A good résumé is important when seeking job interview

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What does your résumé say about you? Does your résumé focus on your past rather than your future? Or does your résumé highlight your unique talents and experience?

Do you know which of the three most common types of résumés would work best for you? How much time do you normally spend on creating a résumé? Are you quick to use a template or copy someone else's résumé rather than create your own? What do you want to accomplish or achieve with your résumé?

These are only a few examples of questions that you need to be asking yourself when creating a résumé that will catch the attention of a potential employer and get an invite for an interview.

You can choose to create a standard chronological résumé that primarily lists all the jobs that you've held, from the most recent backwards, or you can choose to give yourself a competitive advantage by customizing and creating a professional, polished résumé that communicates your strengths as skills, accomplishments and capabilities.

Here are some basic guidelines to help you in your résumé preparation.

- Invest the time to do it right. Make sure that your résumé does not have typographical, grammatical or punctuation errors.

- Make sure your résumé is no longer than two pages.

- Become familiar with the three most common types of résumés and choose the one that works best for you. The three types of résumé are the chronological, the functional and the combination résumé.

- Create your own résumé. There is nothing wrong with looking at other résumés for ideas, but let your résumé be a reflection of your own skills and accomplishments.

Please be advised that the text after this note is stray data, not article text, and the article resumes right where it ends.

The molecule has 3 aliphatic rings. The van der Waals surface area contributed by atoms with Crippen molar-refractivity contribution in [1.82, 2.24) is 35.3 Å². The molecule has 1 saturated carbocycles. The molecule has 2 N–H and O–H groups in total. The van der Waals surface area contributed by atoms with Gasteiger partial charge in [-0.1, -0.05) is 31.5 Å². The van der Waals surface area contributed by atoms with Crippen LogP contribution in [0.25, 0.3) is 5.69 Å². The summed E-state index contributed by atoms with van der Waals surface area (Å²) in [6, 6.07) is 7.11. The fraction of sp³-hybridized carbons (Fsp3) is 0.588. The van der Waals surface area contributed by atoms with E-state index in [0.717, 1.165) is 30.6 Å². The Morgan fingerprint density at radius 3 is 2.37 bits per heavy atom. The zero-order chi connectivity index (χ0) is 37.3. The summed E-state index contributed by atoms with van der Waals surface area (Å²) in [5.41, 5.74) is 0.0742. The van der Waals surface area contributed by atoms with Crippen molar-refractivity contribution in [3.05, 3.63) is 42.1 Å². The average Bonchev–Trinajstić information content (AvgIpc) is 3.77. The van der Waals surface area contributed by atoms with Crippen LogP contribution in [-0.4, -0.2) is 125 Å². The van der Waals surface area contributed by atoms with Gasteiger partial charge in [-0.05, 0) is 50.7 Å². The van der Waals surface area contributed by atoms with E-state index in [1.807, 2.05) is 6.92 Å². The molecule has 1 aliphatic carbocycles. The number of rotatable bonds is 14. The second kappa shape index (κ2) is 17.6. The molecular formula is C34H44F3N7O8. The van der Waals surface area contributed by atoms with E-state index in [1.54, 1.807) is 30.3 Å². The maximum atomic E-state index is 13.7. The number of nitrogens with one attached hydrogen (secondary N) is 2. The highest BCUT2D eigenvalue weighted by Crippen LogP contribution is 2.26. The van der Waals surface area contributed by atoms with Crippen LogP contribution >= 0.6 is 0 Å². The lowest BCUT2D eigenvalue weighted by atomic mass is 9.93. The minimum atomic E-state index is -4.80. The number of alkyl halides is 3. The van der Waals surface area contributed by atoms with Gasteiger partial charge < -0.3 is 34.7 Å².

- Customize your résumé for each job or position that you are applying for. Remember your competitive advantage.

- Know the difference between an objective statement and a summary statement. Be specific and customize your objective and summary statements to each targeted position.

- Be honest and don't misrepresent yourself. If caught, there is a good chance you could lose your job.

- Make sure your résumé is easy to read and is simple in design. Use plenty of white space, avoid using too many type styles, and keep your sentences or paragraphs short.

- Do not list references on your résumé or type "references available upon request." On a separate page, you can list your references to make available if asked.

Debbie Walker, a mental health therapist and certified career coach who runs Debbie Walker LPC in Martinez, can be reached at (706) 504-4063.


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